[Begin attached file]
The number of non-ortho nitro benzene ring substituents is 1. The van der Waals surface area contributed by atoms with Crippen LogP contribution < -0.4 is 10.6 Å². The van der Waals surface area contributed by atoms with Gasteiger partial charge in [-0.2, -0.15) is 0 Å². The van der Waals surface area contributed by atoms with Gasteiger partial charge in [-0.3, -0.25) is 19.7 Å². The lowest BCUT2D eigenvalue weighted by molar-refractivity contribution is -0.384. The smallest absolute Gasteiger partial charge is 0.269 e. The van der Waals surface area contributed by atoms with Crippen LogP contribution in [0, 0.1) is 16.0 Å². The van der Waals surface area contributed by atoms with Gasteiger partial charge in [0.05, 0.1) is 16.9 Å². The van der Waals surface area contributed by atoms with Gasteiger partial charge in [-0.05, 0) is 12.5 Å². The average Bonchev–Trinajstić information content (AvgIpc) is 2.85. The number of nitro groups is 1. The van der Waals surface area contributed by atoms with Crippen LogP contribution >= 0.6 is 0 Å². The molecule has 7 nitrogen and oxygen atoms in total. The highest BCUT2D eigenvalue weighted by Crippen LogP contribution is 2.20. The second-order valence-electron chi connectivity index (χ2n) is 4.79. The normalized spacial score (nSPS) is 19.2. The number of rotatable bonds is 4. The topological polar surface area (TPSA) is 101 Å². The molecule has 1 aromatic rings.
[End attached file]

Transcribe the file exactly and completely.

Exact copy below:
The number of non-ortho nitro benzene ring substituents is 1. The van der Waals surface area contributed by atoms with Crippen LogP contribution < -0.4 is 10.6 Å². The van der Waals surface area contributed by atoms with Gasteiger partial charge in [-0.2, -0.15) is 0 Å². The van der Waals surface area contributed by atoms with Gasteiger partial charge in [-0.3, -0.25) is 19.7 Å². The lowest BCUT2D eigenvalue weighted by molar-refractivity contribution is -0.384. The smallest absolute Gasteiger partial charge is 0.269 e. The van der Waals surface area contributed by atoms with Crippen LogP contribution in [0, 0.1) is 16.0 Å². The van der Waals surface area contributed by atoms with Gasteiger partial charge in [0.05, 0.1) is 16.9 Å². The van der Waals surface area contributed by atoms with Gasteiger partial charge in [-0.05, 0) is 12.5 Å². The average Bonchev–Trinajstić information content (AvgIpc) is 2.85. The number of nitro groups is 1. The van der Waals surface area contributed by atoms with Crippen LogP contribution >= 0.6 is 0 Å². The molecule has 7 nitrogen and oxygen atoms in total. The highest BCUT2D eigenvalue weighted by Crippen LogP contribution is 2.20. The second-order valence-electron chi connectivity index (χ2n) is 4.79. The normalized spacial score (nSPS) is 19.2. The number of rotatable bonds is 4. The topological polar surface area (TPSA) is 101 Å². The molecule has 1 aromatic rings.